The factor that prompted DHS to discontinue its efforts toward reunification and to seek a termination of parental rights was its fear for Ms. R.'s children resulting from her relationship with a man convicted of child sexual abuse who has received no treatment for his problem. The District Court apparently agreed with this concern. In its opinion it found that Ms. R. "continues to associate with [L.H.] who is known to be sexually and physically assaultive to children." We have searched the record in vain for any evidence that Ms. R. continues to associate with L.H. Instead, we discover evidence only that she discontinued the relationship with L.H. once she learned that the relationship would jeopardize her chances at reunifying with her children. Although she may be criticized for not having understood the risks on her own and for continuing the relationship until it became clear that DHS would seek to terminate her parental rights, there is no evidence to support the finding of an ongoing relationship.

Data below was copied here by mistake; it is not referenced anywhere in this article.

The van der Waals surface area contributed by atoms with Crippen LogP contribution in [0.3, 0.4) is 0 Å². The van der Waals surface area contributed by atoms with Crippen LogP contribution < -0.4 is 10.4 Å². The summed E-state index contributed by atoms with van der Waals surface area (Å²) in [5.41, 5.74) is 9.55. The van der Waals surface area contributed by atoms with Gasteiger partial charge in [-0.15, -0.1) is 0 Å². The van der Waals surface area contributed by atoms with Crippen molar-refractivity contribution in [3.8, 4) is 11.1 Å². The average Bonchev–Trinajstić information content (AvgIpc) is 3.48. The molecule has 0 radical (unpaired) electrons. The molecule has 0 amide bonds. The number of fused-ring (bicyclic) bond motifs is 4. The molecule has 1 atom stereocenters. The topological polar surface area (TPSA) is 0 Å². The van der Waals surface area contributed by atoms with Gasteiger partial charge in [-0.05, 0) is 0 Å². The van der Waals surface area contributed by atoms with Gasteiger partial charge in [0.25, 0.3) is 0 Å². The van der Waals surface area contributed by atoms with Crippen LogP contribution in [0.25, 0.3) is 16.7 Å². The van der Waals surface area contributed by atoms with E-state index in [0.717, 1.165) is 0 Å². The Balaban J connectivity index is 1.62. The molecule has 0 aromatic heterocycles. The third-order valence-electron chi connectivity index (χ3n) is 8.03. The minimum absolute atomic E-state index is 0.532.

A second important premise of the District Court's decision was the testimony of Dr. James Jacobs, a clinical psychologist. The District Court concluded that Dr. Jacobs had testified "and the court so finds, that there would be less trauma to these children by termination of parental rights, than would occur out of maintaining the status quo." The District Court thus apparently concluded that the children's current situation was traumatic to them. What Dr. Jacobs actually testified was: